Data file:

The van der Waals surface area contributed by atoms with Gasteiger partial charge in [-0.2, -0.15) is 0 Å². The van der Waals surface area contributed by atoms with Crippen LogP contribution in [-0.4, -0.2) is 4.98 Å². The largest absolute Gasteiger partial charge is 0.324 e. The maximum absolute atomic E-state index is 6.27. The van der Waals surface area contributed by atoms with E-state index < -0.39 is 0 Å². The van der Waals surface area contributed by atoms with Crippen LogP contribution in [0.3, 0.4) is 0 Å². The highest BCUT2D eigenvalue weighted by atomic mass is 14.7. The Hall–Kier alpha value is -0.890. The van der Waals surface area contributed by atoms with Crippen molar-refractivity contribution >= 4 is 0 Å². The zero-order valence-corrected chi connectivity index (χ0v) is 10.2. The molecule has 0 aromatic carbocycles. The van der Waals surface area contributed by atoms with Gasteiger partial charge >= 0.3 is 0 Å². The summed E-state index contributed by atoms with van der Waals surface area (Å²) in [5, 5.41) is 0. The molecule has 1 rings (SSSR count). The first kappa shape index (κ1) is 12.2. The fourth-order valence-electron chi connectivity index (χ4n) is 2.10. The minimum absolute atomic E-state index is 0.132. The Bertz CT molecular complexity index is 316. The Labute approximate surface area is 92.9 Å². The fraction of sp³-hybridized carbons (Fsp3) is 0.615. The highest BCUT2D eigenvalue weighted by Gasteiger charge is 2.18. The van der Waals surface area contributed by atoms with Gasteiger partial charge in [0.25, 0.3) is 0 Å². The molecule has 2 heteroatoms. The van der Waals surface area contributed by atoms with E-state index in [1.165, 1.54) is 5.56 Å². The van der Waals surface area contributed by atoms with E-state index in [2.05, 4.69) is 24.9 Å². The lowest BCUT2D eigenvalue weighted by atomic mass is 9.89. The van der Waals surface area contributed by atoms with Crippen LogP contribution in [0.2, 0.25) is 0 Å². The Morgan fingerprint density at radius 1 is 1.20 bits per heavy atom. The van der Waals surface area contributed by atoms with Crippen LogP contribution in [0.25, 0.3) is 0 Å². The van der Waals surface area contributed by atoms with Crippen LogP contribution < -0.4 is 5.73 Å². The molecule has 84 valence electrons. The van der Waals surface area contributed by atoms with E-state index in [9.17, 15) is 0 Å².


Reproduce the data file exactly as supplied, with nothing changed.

The van der Waals surface area contributed by atoms with Gasteiger partial charge in [-0.2, -0.15) is 0 Å². The van der Waals surface area contributed by atoms with Crippen LogP contribution in [-0.4, -0.2) is 4.98 Å². The largest absolute Gasteiger partial charge is 0.324 e. The maximum absolute atomic E-state index is 6.27. The van der Waals surface area contributed by atoms with E-state index < -0.39 is 0 Å². The van der Waals surface area contributed by atoms with Crippen LogP contribution in [0.3, 0.4) is 0 Å². The highest BCUT2D eigenvalue weighted by atomic mass is 14.7. The Hall–Kier alpha value is -0.890. The van der Waals surface area contributed by atoms with Crippen molar-refractivity contribution >= 4 is 0 Å². The zero-order valence-corrected chi connectivity index (χ0v) is 10.2. The molecule has 0 aromatic carbocycles. The van der Waals surface area contributed by atoms with Gasteiger partial charge >= 0.3 is 0 Å². The summed E-state index contributed by atoms with van der Waals surface area (Å²) in [5, 5.41) is 0. The molecule has 1 rings (SSSR count). The first kappa shape index (κ1) is 12.2. The fourth-order valence-electron chi connectivity index (χ4n) is 2.10. The minimum absolute atomic E-state index is 0.132. The Bertz CT molecular complexity index is 316. The Labute approximate surface area is 92.9 Å². The fraction of sp³-hybridized carbons (Fsp3) is 0.615. The highest BCUT2D eigenvalue weighted by Gasteiger charge is 2.18. The van der Waals surface area contributed by atoms with Gasteiger partial charge in [0.25, 0.3) is 0 Å². The molecule has 2 heteroatoms. The van der Waals surface area contributed by atoms with E-state index in [1.165, 1.54) is 5.56 Å². The van der Waals surface area contributed by atoms with E-state index in [2.05, 4.69) is 24.9 Å². The lowest BCUT2D eigenvalue weighted by atomic mass is 9.89. The van der Waals surface area contributed by atoms with Crippen LogP contribution in [0.2, 0.25) is 0 Å². The Morgan fingerprint density at radius 1 is 1.20 bits per heavy atom. The van der Waals surface area contributed by atoms with Crippen LogP contribution in [0.25, 0.3) is 0 Å². The van der Waals surface area contributed by atoms with Crippen LogP contribution < -0.4 is 5.73 Å². The molecule has 84 valence electrons. The van der Waals surface area contributed by atoms with E-state index in [9.17, 15) is 0 Å².